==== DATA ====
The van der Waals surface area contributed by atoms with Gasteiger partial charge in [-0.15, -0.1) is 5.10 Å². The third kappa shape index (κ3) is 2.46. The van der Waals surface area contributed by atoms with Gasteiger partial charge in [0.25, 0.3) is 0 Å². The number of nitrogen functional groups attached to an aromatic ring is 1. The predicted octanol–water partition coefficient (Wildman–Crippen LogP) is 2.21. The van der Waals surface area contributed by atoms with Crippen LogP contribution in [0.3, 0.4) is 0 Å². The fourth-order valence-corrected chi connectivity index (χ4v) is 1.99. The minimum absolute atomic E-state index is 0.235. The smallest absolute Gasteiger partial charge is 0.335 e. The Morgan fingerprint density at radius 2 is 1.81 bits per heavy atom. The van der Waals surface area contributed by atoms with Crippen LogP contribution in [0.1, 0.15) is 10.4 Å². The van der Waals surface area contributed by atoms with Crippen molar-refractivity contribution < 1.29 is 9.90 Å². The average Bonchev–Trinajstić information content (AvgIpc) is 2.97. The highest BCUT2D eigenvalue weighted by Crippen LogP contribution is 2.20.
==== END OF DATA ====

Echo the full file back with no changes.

The van der Waals surface area contributed by atoms with Gasteiger partial charge in [-0.15, -0.1) is 5.10 Å². The third kappa shape index (κ3) is 2.46. The van der Waals surface area contributed by atoms with Gasteiger partial charge in [0.25, 0.3) is 0 Å². The number of nitrogen functional groups attached to an aromatic ring is 1. The predicted octanol–water partition coefficient (Wildman–Crippen LogP) is 2.21. The van der Waals surface area contributed by atoms with Crippen LogP contribution in [0.3, 0.4) is 0 Å². The fourth-order valence-corrected chi connectivity index (χ4v) is 1.99. The minimum absolute atomic E-state index is 0.235. The smallest absolute Gasteiger partial charge is 0.335 e. The Morgan fingerprint density at radius 2 is 1.81 bits per heavy atom. The van der Waals surface area contributed by atoms with Crippen LogP contribution in [0.1, 0.15) is 10.4 Å². The van der Waals surface area contributed by atoms with Crippen molar-refractivity contribution < 1.29 is 9.90 Å². The average Bonchev–Trinajstić information content (AvgIpc) is 2.97. The highest BCUT2D eigenvalue weighted by Crippen LogP contribution is 2.20.